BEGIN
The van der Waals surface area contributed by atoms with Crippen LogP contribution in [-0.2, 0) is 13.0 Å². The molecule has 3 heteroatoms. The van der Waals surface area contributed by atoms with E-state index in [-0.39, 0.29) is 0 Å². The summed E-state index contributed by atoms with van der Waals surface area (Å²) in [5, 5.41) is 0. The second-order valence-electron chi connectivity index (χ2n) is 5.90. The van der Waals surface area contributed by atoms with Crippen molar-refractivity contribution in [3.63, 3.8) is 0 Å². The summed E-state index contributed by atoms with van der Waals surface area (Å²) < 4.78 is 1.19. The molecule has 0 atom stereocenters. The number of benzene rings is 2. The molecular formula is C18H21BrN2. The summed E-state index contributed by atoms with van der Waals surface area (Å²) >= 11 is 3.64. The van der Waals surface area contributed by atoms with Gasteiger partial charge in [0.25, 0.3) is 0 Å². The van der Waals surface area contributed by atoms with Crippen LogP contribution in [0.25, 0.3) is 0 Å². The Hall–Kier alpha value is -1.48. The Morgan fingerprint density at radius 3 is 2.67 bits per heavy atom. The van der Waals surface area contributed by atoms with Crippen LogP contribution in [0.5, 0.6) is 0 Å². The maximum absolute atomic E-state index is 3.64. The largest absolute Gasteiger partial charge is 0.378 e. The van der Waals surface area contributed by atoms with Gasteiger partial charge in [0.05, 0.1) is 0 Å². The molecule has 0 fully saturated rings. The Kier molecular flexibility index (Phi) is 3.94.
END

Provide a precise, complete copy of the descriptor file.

The van der Waals surface area contributed by atoms with Crippen LogP contribution in [-0.2, 0) is 13.0 Å². The molecule has 3 heteroatoms. The van der Waals surface area contributed by atoms with E-state index in [-0.39, 0.29) is 0 Å². The summed E-state index contributed by atoms with van der Waals surface area (Å²) in [5, 5.41) is 0. The second-order valence-electron chi connectivity index (χ2n) is 5.90. The van der Waals surface area contributed by atoms with Crippen molar-refractivity contribution in [3.63, 3.8) is 0 Å². The summed E-state index contributed by atoms with van der Waals surface area (Å²) < 4.78 is 1.19. The molecule has 0 atom stereocenters. The number of benzene rings is 2. The molecular formula is C18H21BrN2. The summed E-state index contributed by atoms with van der Waals surface area (Å²) >= 11 is 3.64. The van der Waals surface area contributed by atoms with Gasteiger partial charge in [0.25, 0.3) is 0 Å². The van der Waals surface area contributed by atoms with Crippen LogP contribution in [0.25, 0.3) is 0 Å². The Hall–Kier alpha value is -1.48. The Morgan fingerprint density at radius 3 is 2.67 bits per heavy atom. The van der Waals surface area contributed by atoms with Crippen LogP contribution in [0.5, 0.6) is 0 Å². The maximum absolute atomic E-state index is 3.64. The largest absolute Gasteiger partial charge is 0.378 e. The van der Waals surface area contributed by atoms with Gasteiger partial charge in [0.05, 0.1) is 0 Å². The molecule has 0 fully saturated rings. The Kier molecular flexibility index (Phi) is 3.94.